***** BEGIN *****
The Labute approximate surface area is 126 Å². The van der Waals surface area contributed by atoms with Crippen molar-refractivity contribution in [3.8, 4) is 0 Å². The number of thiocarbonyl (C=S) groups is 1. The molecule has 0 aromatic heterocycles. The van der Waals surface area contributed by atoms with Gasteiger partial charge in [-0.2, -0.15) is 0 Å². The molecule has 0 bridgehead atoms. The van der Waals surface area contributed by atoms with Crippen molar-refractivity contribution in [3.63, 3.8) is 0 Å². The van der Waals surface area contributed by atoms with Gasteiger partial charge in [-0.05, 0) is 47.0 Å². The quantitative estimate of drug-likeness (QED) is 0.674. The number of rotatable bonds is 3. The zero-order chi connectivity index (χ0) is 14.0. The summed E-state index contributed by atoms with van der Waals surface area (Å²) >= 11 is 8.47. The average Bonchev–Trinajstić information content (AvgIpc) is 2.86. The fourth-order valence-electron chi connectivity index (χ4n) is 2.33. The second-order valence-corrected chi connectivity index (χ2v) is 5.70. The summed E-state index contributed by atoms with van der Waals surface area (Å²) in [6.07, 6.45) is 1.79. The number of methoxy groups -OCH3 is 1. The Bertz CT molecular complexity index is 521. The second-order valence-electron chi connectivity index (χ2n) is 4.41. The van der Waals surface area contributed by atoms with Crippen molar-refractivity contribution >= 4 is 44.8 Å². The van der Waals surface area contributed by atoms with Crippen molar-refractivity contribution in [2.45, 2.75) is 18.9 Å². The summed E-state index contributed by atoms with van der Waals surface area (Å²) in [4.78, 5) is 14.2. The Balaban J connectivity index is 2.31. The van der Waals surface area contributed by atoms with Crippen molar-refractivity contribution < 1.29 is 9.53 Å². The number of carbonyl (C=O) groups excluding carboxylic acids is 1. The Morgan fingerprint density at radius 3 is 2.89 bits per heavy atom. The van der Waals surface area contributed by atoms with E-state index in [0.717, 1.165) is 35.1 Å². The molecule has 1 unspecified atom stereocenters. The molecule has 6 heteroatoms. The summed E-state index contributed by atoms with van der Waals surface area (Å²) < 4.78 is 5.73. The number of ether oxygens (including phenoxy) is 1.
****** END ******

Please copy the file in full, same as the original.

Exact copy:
The Labute approximate surface area is 126 Å². The van der Waals surface area contributed by atoms with Crippen molar-refractivity contribution in [3.8, 4) is 0 Å². The number of thiocarbonyl (C=S) groups is 1. The molecule has 0 aromatic heterocycles. The van der Waals surface area contributed by atoms with Gasteiger partial charge in [-0.2, -0.15) is 0 Å². The molecule has 0 bridgehead atoms. The van der Waals surface area contributed by atoms with Crippen molar-refractivity contribution in [3.63, 3.8) is 0 Å². The van der Waals surface area contributed by atoms with Gasteiger partial charge in [-0.05, 0) is 47.0 Å². The quantitative estimate of drug-likeness (QED) is 0.674. The number of rotatable bonds is 3. The zero-order chi connectivity index (χ0) is 14.0. The summed E-state index contributed by atoms with van der Waals surface area (Å²) >= 11 is 8.47. The average Bonchev–Trinajstić information content (AvgIpc) is 2.86. The fourth-order valence-electron chi connectivity index (χ4n) is 2.33. The second-order valence-corrected chi connectivity index (χ2v) is 5.70. The summed E-state index contributed by atoms with van der Waals surface area (Å²) in [6.07, 6.45) is 1.79. The number of methoxy groups -OCH3 is 1. The Bertz CT molecular complexity index is 521. The second-order valence-electron chi connectivity index (χ2n) is 4.41. The van der Waals surface area contributed by atoms with Crippen molar-refractivity contribution >= 4 is 44.8 Å². The van der Waals surface area contributed by atoms with Crippen molar-refractivity contribution in [2.45, 2.75) is 18.9 Å². The summed E-state index contributed by atoms with van der Waals surface area (Å²) in [4.78, 5) is 14.2. The Balaban J connectivity index is 2.31. The van der Waals surface area contributed by atoms with Crippen molar-refractivity contribution < 1.29 is 9.53 Å². The number of carbonyl (C=O) groups excluding carboxylic acids is 1. The Morgan fingerprint density at radius 3 is 2.89 bits per heavy atom. The van der Waals surface area contributed by atoms with E-state index in [0.717, 1.165) is 35.1 Å². The molecule has 1 unspecified atom stereocenters. The molecule has 6 heteroatoms. The summed E-state index contributed by atoms with van der Waals surface area (Å²) < 4.78 is 5.73. The number of ether oxygens (including phenoxy) is 1.